Florida Is Torn Over 'Fast Track' Trade-OffsBy Helen Dewar
Washington Post Staff Writer
Saturday, November 29, 1997;
LAKELAND, Fla.—From its abandoned tomato fields and worried citrus growers to Miami's curious alliance with Chile in the hemispheric salmon wars, Florida helps explain why the "fast track" trade bill died in Congress this year and why it could spring back to life next year.
With its diverse economy and kaleidoscopic politics, Florida is pulled in one direction by its bountiful but fragile agriculture while its thriving trade pushes it the other way. Its congressional delegation is similarly torn, with senators favoring the bill and most of Florida's House members opposing it.
The result is a case study of the conflicting pressures that Congress faced when it sidetracked President Clinton's request to renew expanded trade negotiating authority and will face again if Clinton, as he has suggested, makes the request again. It also points up the key role that agriculture in a marriage of convenience with labor unions, environmentalists and other unfamiliar allies plays in the nation's trade politics.
But even among Florida's fast-track foes, who see long-term gains from expanded trade while fearing they will not survive to enjoy them, there is an ambivalence that could give Clinton a second chance, so long as he moves more forcefully than before to address complaints arising from the North American Free Trade Agreement.
To get more votes from a state such as Florida, there would have to be stronger enforcement of fair-trade rules, more vigorous retaliation when the rules are violated and probably continued tariffs for citrus, according to some key players.
"We know free trade is good," said Martha Roe Burke, a Winter Haven citrus grower and member of the Florida Citrus Commission. "What we're trying to do is navigate across and stay intact in the process."
Her point was underscored last week when U.S. Agriculture Department officials proudly noted during a citrus commission meeting here that Florida farm exports reached $1.2 billion last year, a 20 percent increase in two years. But export gains barely cover losses from increased imports, complained citrus grower James T. Griffiths. "With NAFTA there was supposed to be an opening to Mexico, but all it did was open Florida to Mexico," he said in a conversation after the meeting.
While dairy products were far less affected by NAFTA, Kenneth Smith, who milks 225 cows on a farm north of Tampa, is also worried. He regards himself as a free trader but believes NAFTA's extension to other countries, such as Brazil, would be "devastating to Florida agriculture" as a whole. With an eye on global competition as well as his expanding three-generation family, Smith calculates he must triple his operation to stay afloat, and he plans to do so next year.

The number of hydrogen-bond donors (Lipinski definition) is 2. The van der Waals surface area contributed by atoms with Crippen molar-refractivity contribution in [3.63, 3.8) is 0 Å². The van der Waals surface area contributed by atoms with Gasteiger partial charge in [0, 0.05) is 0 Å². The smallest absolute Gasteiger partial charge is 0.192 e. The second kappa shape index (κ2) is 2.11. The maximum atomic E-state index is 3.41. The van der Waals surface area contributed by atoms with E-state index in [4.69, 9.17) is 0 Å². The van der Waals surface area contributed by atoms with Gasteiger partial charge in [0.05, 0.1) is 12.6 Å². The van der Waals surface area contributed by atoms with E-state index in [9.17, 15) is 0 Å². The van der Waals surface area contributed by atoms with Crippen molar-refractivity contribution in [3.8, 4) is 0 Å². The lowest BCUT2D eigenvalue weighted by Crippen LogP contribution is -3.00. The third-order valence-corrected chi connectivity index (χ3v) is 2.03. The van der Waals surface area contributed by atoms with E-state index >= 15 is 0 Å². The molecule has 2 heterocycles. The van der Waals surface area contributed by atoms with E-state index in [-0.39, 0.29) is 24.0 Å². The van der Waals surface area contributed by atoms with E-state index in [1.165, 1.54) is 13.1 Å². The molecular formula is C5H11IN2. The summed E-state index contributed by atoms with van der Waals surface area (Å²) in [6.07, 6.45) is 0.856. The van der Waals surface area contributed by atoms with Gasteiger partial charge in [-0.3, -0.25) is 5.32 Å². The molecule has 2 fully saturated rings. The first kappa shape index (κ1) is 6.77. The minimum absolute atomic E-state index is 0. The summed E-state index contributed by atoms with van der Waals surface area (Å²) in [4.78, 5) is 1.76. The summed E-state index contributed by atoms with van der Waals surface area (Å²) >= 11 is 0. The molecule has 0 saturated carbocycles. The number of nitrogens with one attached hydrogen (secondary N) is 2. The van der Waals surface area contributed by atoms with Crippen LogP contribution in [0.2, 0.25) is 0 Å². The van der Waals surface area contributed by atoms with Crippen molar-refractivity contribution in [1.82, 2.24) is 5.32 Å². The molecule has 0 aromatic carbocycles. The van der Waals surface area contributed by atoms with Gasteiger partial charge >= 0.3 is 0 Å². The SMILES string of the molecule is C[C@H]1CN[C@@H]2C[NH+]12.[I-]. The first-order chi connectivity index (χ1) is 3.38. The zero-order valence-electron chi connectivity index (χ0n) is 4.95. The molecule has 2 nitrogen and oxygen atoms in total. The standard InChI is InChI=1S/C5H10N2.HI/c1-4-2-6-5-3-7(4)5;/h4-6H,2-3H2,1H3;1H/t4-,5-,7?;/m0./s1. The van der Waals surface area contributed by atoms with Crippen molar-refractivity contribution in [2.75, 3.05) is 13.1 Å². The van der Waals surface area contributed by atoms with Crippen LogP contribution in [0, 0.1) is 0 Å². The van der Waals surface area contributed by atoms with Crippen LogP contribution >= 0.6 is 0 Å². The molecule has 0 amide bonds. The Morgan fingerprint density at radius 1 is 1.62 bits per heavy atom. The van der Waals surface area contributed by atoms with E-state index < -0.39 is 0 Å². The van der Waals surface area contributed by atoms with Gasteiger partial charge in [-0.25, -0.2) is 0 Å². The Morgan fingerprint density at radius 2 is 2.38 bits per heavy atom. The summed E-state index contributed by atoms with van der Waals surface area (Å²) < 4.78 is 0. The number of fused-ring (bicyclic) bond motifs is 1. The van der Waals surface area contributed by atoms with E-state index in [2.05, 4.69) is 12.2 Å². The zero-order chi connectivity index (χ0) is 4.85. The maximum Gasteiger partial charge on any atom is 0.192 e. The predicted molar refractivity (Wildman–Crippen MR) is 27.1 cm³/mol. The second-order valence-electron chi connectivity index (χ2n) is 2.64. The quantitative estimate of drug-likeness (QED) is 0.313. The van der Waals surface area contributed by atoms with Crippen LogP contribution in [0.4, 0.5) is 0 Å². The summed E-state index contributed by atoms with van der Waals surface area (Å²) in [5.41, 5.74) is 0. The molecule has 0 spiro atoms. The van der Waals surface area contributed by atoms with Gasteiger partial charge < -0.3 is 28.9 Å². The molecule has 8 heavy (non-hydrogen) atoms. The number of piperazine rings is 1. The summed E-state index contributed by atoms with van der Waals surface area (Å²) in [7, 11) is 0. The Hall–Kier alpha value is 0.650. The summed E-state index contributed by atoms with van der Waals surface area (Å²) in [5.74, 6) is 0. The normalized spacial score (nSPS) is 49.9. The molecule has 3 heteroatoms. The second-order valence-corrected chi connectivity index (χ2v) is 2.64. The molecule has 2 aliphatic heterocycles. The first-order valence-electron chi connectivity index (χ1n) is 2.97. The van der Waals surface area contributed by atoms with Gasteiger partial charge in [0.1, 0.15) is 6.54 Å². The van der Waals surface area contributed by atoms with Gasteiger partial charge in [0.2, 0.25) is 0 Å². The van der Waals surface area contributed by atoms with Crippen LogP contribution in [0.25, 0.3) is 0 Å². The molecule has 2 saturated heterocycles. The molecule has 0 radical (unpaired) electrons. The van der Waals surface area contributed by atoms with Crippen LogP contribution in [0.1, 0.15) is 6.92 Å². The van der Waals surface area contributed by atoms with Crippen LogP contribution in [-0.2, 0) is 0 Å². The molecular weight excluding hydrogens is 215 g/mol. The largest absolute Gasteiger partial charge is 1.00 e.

To see why Florida looks upon trade through so many different lenses, consider the tomato, the orange and the salmon.
As the winter fruit and vegetable basket for the country, Florida became "ground zero" for fallout from NAFTA, according to Ray Gilmer, communications director for the Florida Fruit and Vegetable Association. The treaty's ratification led to a massive flow of money into agriculture in Mexico, producing tomatoes and other winter crops in direct competition with Florida's. "Then came the devaluation of the peso, which not only made export sales cheaper but shriveled sales within Mexico," added John Van Sickle, professor of agricultural economics at the University of Florida.
The result in Florida was devastating, Gilmer and Van Sickle agreed. Within five years, 115 to 120 of the state's 200 tomato farmers were out of business, according to Gilmer.
Growers in Florida's huge citrus industry, with at least $1.5 billion in annual sales, figure they are next.
The Clinton administration is aiming ultimately to extend NAFTA to all of the Americas, although approval of key House and Senate committees would be required before the procedure could be used for countries other than Chile. If the United States eliminated all trade barriers against importation of citrus products from Brazil, which is Florida's main competitor in orange concentrate, the state's producers fear a worse wipeout than that suffered by tomato growers.